side of that line it’s a hundred percent ride on the other side of that line it
was a fifty percent ride. So I mean we’re talking, in today’s terms, an extra fifteen, twenty, thirty, thousand dollars in tuition money. based on one one numerical score. It’s remarkable. It’s just a single number, a single point more. There’s an element of randomness on the exam too of course, and the fact that could go one
way one day another way another day all that means is that it’s worth retaking
if you have the time in your timeline. Because, yeah, a single point, another couple
hours of your time makes an enormous difference it really does. So now you’ve
been working with students for a long time you’ve been doing this? So I’ve
been coaching the LSAT now for over 10 years. I just hit the ten year mark with
my website this past November and yeah I’m still going strong with it love what
I do love working with students love creating videos and resources yeah this
is my passion. So what do you find is the, some of the common mistakes
people make when they’re actually taking the LSAT, or preparing for the LSAT? One of
the biggest mistakes I see when taking the LSAT under real-world test day
conditions we either during practice or the real thing, is getting bogged down on
a single question. You start retrying to reason through this question and nothing
is clicking and you keep investing second after second, minute after minute,
and you’re not making headway. But the problem is all questions are worth the same amount although they’re not all of equal difficulty. And so if question number 17 is giving you trouble, if you’re not making headway, just skip it, come back to it later with a fresh perspective. You can break out of that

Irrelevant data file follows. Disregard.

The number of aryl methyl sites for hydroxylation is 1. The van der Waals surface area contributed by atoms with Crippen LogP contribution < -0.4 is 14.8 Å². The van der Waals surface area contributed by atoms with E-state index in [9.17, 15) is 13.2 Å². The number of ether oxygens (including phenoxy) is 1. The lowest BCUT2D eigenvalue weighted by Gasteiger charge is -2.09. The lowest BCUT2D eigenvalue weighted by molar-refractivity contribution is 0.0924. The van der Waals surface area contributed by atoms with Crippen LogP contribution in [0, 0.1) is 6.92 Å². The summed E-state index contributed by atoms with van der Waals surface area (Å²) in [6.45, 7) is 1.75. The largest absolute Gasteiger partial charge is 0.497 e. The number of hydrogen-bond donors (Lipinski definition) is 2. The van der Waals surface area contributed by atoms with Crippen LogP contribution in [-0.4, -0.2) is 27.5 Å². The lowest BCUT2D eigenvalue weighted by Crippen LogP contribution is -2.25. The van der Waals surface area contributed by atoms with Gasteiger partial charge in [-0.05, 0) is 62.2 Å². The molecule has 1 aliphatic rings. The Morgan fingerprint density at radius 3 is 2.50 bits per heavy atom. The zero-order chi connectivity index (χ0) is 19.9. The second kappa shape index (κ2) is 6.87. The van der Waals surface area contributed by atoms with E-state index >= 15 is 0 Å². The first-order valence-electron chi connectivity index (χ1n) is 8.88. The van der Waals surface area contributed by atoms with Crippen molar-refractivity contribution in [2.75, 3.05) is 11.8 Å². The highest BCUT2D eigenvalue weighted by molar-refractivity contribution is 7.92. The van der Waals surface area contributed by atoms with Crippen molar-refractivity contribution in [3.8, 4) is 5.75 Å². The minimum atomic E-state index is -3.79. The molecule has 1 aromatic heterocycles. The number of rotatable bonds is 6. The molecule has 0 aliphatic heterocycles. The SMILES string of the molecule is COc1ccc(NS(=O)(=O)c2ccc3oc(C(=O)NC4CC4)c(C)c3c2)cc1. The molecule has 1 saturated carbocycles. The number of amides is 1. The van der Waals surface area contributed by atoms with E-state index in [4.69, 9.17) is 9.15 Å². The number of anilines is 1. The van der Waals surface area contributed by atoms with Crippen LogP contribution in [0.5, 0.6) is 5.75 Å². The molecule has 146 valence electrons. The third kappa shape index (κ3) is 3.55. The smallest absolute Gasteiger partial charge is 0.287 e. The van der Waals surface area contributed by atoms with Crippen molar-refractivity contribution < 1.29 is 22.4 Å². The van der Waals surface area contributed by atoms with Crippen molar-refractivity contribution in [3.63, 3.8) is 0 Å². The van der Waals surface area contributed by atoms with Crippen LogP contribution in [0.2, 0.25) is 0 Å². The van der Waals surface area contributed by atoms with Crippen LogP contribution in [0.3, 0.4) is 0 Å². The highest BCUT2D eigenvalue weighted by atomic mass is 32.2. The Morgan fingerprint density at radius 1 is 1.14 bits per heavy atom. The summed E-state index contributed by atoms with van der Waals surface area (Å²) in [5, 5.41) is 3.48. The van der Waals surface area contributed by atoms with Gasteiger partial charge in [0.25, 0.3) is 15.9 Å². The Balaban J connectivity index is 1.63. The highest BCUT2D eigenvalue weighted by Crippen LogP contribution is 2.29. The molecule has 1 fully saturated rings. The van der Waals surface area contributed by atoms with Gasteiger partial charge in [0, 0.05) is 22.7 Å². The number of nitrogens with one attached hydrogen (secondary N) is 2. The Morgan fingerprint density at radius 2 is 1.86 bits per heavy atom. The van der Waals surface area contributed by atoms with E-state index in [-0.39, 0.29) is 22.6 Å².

tunnel vision and see the question in a new way, turn it from wrong to right, or
from a guess to right. And I’ll do this, with maybe three to six questions per section. I’ll skip them and come back later just because I don’t like the
looks of it the first time around. And it’s not clicking for me
initially and so having that mindfulness and that self-control to step away from
the question and come back later I think is a strategy that a lot of students
would be well served by adopting. Great. Now you mentioned earlier that the LSAT can be learned it’s just understanding the mindset of the the
test creators. So somebody buys a book, they do the practice exams, they get a course like yours. What value does a one-on-one tutoring session do
for people I mean so they’ve done all the other stuff how do you take them to
that next level. So self studying is great. It’s risen in popularity in recent years
with the rise of free and low-cost resources. But the problem is that you
can’t see your own blind spots. Sometimes you don’t know what you don’t know and
so I’ll sometimes meet with students and they’ll reach out to me maybe just a
few months before the exam when they’ve already been studying for several months